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EXCLUSIVE: Jeanine Lobell, Founder of Stila, Introduces Makeup Brand

It's a subscription model, out in February.

Jeanine Lobell, the beauty industry veteran, makeup artist and creative entrepreneur who founded Stila in 1994 and then sold it to Estée Lauder five years later, has a new venture: Neen (her nickname).

It’s a cosmetic line, launching direct-to-consumer with 11 products, including eye shadow, shimmer, cheek and lip, centered around a subscription model. Each month, for a fee, buyers receive a postcard in the mail showcasing five models with different skin tones all wearing the same color shades in varying makeup looks. The cards include the color samples (which have at least two uses, said Lobell), as well as a QR code for each look. The codes will launch Neen’s app and show a corresponding makeup tutorial video (led and created by the models themselves).

“You can follow the tutorial in a full screen, or you can go into a split screen and film yourself,” explained Lobell. “You can voice command the tutorial. You can say stop, go back, go forward, so that you don’t have to put your brushes down. You can just follow along.”

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It provides ease for the user, who is able to have the exact colors already on hand as they apply, as well as test out new looks during a time when in-store testing is nearly nonexistent due to the pandemic.

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“There’s targets on the face, so you can look at yourself and go, ‘Hmm, I’m never going to wear this lip, because I don’t wear a lip, but I love these eye shadows,’ and you click on the eye and the full-size product pops up,” Lobell continued. “Each month, you get a new card with five new colors, five new faces, five new tutorials.”

A first look at Neen. Courtesy of Neen

Out in February, the subscription costs $12 a month, or $10 a month for those who subscribe for a year ($11 for six months), with each full-size product priced at $20 (and new releases added monthly). Consumers can sign up now via email on Neen’s site ( to receive information on the brand and its launch date.

They’re “consciously formulated,” Lobell said of the goods, made in refillable compacts created from silicone — a more environmentally friendly option than plastic.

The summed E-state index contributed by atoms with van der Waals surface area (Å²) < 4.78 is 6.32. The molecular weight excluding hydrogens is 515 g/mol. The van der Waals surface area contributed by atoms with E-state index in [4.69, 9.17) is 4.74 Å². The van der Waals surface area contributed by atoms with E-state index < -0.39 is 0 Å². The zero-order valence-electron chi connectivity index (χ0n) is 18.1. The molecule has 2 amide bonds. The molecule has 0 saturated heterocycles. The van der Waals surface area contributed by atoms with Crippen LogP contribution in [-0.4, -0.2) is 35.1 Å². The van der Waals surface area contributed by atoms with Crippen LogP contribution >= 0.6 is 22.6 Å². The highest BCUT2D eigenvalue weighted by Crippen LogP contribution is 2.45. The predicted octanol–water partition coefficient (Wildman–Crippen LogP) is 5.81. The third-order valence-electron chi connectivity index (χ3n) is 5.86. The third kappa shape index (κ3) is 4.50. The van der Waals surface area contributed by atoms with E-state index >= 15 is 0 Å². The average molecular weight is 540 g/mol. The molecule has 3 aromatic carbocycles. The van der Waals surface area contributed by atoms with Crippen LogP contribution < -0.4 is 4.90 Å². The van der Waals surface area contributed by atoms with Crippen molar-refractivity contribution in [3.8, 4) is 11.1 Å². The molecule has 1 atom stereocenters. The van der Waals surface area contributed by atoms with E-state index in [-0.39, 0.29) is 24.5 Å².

When you’re done with a product, “you can throw it in your dishwasher and buy a refill,” she continued. “If you decide you don’t like it anymore, I make it really easy for you to send it back to me, and I have an arrangement with a factory in America that will recycle it, and they turn it into playground mats.”

Formulated in a lab in California, Lobell utilized her years of experience to create the colors.

“Because I did fashion shows for so long, where I had to do the same look on every skin tone, I know how to make colors that work for everybody,” she said. “I always work from the darkest skin tone to the lightest, because that’s how it’s going to work the best for everybody.”

Those colors come to life with the Neen models, who make them their own in the tutorials, as they chat about their lives.

“Jordan, for example, she talked about being a model and a makeup artist, and how she’s really committed to mentoring other young women of color,” Lobell said. “We put their Instagram handles and talk about causes….Lily talks about how she started transitioning when she was eight and what makeup meant to her on that journey. Grace talks about being queer in New York and The Trevor Project. And Shea talks about being a vegan and animal activism.”

While raising awareness, Lobell also plans to fundraise for the causes.

“It was really important to find people that we actually connected with in some way or wanted to support them,” she added.